In postmenopausal women, a significant proportion of the circulating estrogens exist as sulfate conjugates, especially estrone sulfate, which serves as a circulating reservoir for the formation of more active estrogens.

Norethindrone Acetate

The most important metabolites of norethindrone are isomers of 5α-dihydro-norethindrone and tetrahydro-norethindrone, which are excreted mainly in the urine as sulfate or glucuronide conjugates.

Excretion

Estradiol

Estradiol, estrone, and estriol are excreted in the urine along with glucuronide and sulfate conjugates. The half-life of estradiol following single dose administration of Activella 1 mg/0.5 mg is 12 to 14 hours.

Norethindrone Acetate

The terminal half-life of norethindrone is about 8 to 11 hours.

Use in Specific Populations

No pharmacokinetic studies were conducted in specific populations, including women with renal or hepatic impairment.

Clinical Studies

Effects on Vasomotor Symptoms

In a 12-week randomized clinical trial involving 92 subjects, Activella 1 mg/0.5 mg was compared to 1 mg of estradiol and to placebo. The mean number and intensity of hot flushes were significantly reduced from baseline to week 4 and 12 in both the Activella 1 mg/0.5 mg and the 1 mg estradiol group compared to placebo (see Figure 2).

Figure 2 : Mean Weekly Number of Moderate and Severe Hot Flushes in a 12-Week Study

Mean Weekly Number of Moderate and Severe Hot Flushes - Illustration

In a study conducted in Europe a total of 577 postmenopausal women were randomly assigned to either Activella 0.5 mg/0.1 mg, 0.5 mg E2/0.25 mg NETA, or placebo for 24 weeks of treatment. The mean number and severity of hot flushes were significantly reduced at week 4 and week 12 in the Activella 0.5 mg/0.1 mg (see Figure 3) and 0.5 mg E2/0.25 mg NETA groups compared to placebo.

Figure 3 : Mean Number of Moderate to Severe Hot Flushes for Weeks 0 Through 12

Mean Number of Moderate to Severe Hot Flushes - Illustration

Effects on the Endometrium

Activella 1 mg/0.5 mg reduced the incidence of estrogen-induced endometrial hyperplasia at 1 year in a randomized, controlled clinical trial. This trial enrolled 1,176 subjects who were randomized to one of 4 arms: 1 mg estradiol unopposed (n=296), 1 mg E2 + 0.1 mg NETA (n=294), 1 mg E2 + 0.25 mg NETA (n=291), and Activella 1 mg/0.5 mg (n=295). At the end of the study, endometrial biopsy results were available for 988 subjects. The results of the 1 mg estradiol unopposed arm compared to Activella 1 mg/0.5 mg are shown in Table 4.

TABLE 4 : INCIDENCE OF ENDOMETRIAL HYPERPLASIA WITH UNOPPOSED ESTRADIOL AND ACTIVELLA 1 MG/0.5 MG IN A 12-MONTH STUDY

  1 mg E2
(n=296)
Activella 1 mg E2/0.5 mg NETA
(n=295)
1 mg E2/0.25 mg NETA
(n=291 )
1 mg E2/0.1 mg NETA
(n=294 )
No. of subjects with histological evaluation at the end of the study 247 241 251 249
No. (%) of subjects with endometrial hyperplasia at the end of the study 36 (14.6%) 1 (0.4%) 1 (0.4%) 2 (0.8%)

Effects on Uterine Bleeding or Spotting

During the initial months of therapy, irregular bleeding or spotting occurred with Activella 1 mg/0.5 mg treatment. However, bleeding tended to decrease over time, and after 12 months of treatment with Activella 1 mg/0.5 mg, about 86 percent of women were amenorrheic (see Figure 4).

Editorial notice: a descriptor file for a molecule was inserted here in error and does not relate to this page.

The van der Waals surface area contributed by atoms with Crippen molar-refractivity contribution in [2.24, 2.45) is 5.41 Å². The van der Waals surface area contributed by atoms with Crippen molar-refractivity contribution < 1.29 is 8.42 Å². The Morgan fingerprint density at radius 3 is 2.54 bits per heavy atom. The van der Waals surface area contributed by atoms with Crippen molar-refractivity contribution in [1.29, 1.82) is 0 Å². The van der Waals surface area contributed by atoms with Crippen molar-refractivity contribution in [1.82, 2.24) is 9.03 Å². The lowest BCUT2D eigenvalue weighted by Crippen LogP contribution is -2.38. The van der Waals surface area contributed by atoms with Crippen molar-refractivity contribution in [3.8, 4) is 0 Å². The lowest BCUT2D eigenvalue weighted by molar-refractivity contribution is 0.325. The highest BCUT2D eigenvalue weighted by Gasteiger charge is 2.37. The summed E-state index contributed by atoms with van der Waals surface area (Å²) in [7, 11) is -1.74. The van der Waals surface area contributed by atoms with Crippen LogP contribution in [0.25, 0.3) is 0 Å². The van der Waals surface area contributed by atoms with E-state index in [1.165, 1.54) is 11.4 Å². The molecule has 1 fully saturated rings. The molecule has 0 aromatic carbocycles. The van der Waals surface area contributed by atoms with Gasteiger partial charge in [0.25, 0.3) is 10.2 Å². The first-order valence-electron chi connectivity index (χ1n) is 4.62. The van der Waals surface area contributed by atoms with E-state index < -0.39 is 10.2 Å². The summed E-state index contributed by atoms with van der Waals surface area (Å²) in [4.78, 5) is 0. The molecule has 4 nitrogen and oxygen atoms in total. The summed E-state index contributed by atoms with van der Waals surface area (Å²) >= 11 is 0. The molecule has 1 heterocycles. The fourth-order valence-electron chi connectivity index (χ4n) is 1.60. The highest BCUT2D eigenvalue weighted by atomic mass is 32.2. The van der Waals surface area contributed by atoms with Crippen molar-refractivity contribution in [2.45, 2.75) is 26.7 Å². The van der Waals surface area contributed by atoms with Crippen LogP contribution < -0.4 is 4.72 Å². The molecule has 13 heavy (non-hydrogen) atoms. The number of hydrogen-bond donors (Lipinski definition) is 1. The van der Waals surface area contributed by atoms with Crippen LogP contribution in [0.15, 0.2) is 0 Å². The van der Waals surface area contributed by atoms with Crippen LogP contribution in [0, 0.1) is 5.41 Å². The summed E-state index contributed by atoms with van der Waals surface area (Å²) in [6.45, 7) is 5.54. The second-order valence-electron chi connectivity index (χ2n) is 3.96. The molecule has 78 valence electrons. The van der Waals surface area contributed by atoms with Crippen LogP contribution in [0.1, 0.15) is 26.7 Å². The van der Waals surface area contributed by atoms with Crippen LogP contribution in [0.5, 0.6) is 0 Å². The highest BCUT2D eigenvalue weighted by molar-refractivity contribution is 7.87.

Figure 4 : Patients Treated with Activella 1 mg/0.5 mg with Cumulative Amenorrhea over Time
Percentage of Women with no Bleeding or Spotting at any Cycle Through Cycle 13 Intent to Treat Population, LOCF

Percentage of Women with no Bleeding or Spotting - Illustration

Note: the percentage of patients who were amenorrheic in a given cycle and through cycle 13 is shown. If data were missing, the bleeding value from the last reported day was carried forward (LOCF).

In the clinical trial with Activella 0.5 mg/0.1 mg, 88 percent of women were amenorrheic after 6 months of treatment (See Figure 5).

Figure 5 : Patients Treated with Activella 0.5 m g/0.1 mg with Cumulative Amenorrhea over Time
Percentage of Women with no Bleeding or Spotting at any Cycle Through Cycle 6, Intent to Treat Population, LOCF

Percentage of Women with no Bleeding or Spotting - Illustration

Effects on Bone Mineral Density

The results of two randomized, multicenter, calcium-supplemented (500-1000 mg per day), placebo-controlled, 2 year clinical trials have shown that Activella 1 mg/0.5 mg and estradiol 0.5 mg are effective in preventing bone loss in postmenopausal women. A total of 462 postmenopausal women with intact uteri and baseline BMD values for lumbar spine within 2 standard deviations of the mean in healthy young women (T-score > -2.0) were enrolled. In a US trial, 327 postmenopausal women (mean time from menopause 2.5 to 3.1 years) with a mean age of 53 years were randomized to 7 groups (0.25 mg, 0.5 mg, and 1 mg of estradiol alone, 1 mg estradiol with 0.25 mg norethindrone acetate, 1 mg estradiol with 0.5 mg norethindrone acetate, and 2 mg estradiol with 1 mg norethindrone acetate, and placebo.) In a European trial (EU trial), 135 postmenopausal women (mean time from menopause 8.4 to 9.3 years) with a mean age of 58 years were randomized to 1 mg estradiol with 0.25 mg norethindrone acetate, 1 mg estradiol with 0.5 mg norethindrone acetate, and placebo. Approximately 58 percent and 67 percent of the randomized subjects in the two clinical trials, respectively, completed the two clinical trials. BMD was measured using dual-energy x-ray absorptiometry (DXA).

A summary of the results comparing Activella 1 mg/0.5 mg and estradiol 0.5 mg to placebo from the two prevention trials is shown in Table 5.

TABLE 5 : PERCENTAGE CHANGE (MEAN ± SD) IN BONE MINERAL DENSITY (BMD) FOR ACTIVELLA 1 MG/0.5 MG AND 0.5 MG E2 † (Intent to Treat Analysis, Last Observation Carried Forward)

  US Trial EU Trial
Placebo
(n=37)
0.5 mg E2
(n=31)
Activella 1 mg/0.5 mg
(n=37)
Placebo
(n=40)
Activella 1 mg/0.5 mg
(n=38)
Lumbar spine -2.1 ± 2.9 2.3 ± 2.8 * 3.8 ± 3.0 * -0.9 ± 4.0 5.4 ± 4.8 *
Femoral neck -2.3 ± 3.4 0.3 ± 2.9 ** 1.8 ± 4.1 * -1.0 ± 4.6 0.7 ± 6.1
Femoral trochanter -2.0 ± 4.3 17 ± 4 1*** 3.7 ± 4.3 * 0.8 ± 6.9 6.3 ± 7.6 *
US= United States, EU = European